Ebrahim Essa’s Remarks on History Textbooks and How They Differ from Earlier Times (the mercury, September 8) brings to the fore the timeless question: what is history?
Many books have been written on this question, none of which have produced a single universal definition. What is clear, however, is that it is basically a collection of established facts that can point to causes and effects when looking at the past. The use of the word “may” is to warn that whatever one establishes as the causes and effects of an event is unlikely to be unanimously accepted by others studying the same event, since, unlike science, the past cannot be studied empirically .
History is really an endless argument about the past and therefore not static but subject to change in terms of revision of knowledge, discovery of new facts or later developments that may change the perspective from which a certain aspect of the past was previously viewed. It is also subject to ideological, political, national, cultural and religious beliefs. The past, of course, cannot be changed, but what changes is how it is viewed, questioned, and interpreted.
The first difficulty in creating a history curriculum is the sheer size of the subject, for there is a history of everything and everyone. The second challenge that arises is the need to provide context to the selected periods or themes. The third hurdle is to recognize that valid interpretation is not possible until a mastery of the basic facts is achieved.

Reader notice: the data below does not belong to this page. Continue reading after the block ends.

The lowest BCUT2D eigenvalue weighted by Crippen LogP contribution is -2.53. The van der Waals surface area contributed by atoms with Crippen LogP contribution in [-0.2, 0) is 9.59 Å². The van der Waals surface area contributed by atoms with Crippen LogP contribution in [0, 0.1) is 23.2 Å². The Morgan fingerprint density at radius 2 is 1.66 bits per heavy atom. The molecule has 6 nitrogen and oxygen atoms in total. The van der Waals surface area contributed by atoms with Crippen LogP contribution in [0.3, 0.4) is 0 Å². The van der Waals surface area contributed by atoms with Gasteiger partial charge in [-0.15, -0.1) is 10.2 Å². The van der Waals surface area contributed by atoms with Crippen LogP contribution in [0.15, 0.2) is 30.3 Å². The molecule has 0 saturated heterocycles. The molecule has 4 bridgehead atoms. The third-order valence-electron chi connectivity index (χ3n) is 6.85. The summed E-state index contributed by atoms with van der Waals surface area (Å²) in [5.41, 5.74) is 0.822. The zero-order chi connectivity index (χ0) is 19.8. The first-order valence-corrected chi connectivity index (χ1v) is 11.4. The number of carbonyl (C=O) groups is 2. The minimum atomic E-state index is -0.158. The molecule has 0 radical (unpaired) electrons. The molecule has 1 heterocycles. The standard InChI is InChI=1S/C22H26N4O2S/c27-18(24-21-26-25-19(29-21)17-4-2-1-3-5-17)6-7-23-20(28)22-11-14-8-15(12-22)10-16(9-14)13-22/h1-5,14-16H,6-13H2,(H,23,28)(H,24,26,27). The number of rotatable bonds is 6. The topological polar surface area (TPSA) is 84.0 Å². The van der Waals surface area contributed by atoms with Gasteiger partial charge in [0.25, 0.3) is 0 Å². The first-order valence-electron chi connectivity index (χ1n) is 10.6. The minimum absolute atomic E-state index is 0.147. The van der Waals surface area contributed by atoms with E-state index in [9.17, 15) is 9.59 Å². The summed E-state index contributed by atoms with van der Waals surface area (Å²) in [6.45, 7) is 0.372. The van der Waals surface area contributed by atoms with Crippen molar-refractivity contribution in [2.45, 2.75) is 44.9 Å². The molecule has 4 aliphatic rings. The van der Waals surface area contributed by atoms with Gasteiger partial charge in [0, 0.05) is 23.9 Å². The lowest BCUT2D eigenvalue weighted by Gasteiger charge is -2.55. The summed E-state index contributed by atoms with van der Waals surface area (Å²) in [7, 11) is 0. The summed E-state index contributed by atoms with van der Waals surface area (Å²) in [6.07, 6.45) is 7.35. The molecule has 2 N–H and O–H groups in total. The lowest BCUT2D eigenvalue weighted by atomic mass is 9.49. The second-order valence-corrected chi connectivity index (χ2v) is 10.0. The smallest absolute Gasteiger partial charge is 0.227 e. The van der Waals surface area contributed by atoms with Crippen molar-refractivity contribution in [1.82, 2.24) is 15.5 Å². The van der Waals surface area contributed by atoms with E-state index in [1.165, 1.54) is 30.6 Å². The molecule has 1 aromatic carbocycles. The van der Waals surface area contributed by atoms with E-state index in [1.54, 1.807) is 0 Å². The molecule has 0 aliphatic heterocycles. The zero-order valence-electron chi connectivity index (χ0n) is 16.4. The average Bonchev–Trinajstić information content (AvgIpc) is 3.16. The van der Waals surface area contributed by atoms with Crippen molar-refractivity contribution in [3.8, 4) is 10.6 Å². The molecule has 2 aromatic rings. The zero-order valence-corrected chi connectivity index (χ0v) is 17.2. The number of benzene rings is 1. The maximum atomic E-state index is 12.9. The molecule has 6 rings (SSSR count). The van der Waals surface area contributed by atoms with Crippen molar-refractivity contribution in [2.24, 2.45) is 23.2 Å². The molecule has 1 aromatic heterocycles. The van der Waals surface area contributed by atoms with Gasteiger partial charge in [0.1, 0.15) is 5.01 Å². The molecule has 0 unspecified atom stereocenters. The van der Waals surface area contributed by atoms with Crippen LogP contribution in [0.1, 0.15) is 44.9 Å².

Omission and commission are two aspects that characterize historical accounts. The first concerns what is left out. Was it because it deviated from the narrative being driven, or was it just considered irrelevant? Facts included in or excluded from an account may reflect a particular political or ideological approach.
What makes history insightful, interesting and, it has to be said, confusing, is the variety of interpretations. A classic case study is: What caused World War I? Depending on the nationality of the historian writing his account, one finds a blame game between the main protagonists – British, French, German, Russian. And if you read a Russian communist’s account, he will argue that the war was caused by capitalist greed.
Understanding history is therefore quite a challenge. However, the advantage of studying is that it serves to develop skills in dealing with information. In a world full of false and fabricated, biased and sensationalist information, the ability to cut through verbiage, distinguish relevant from irrelevant and establish relative objectivity is a great asset. A study of history also improves language skills because, unlike the sciences, which have specific terminologies, language is the vehicle on which history depends to express itself.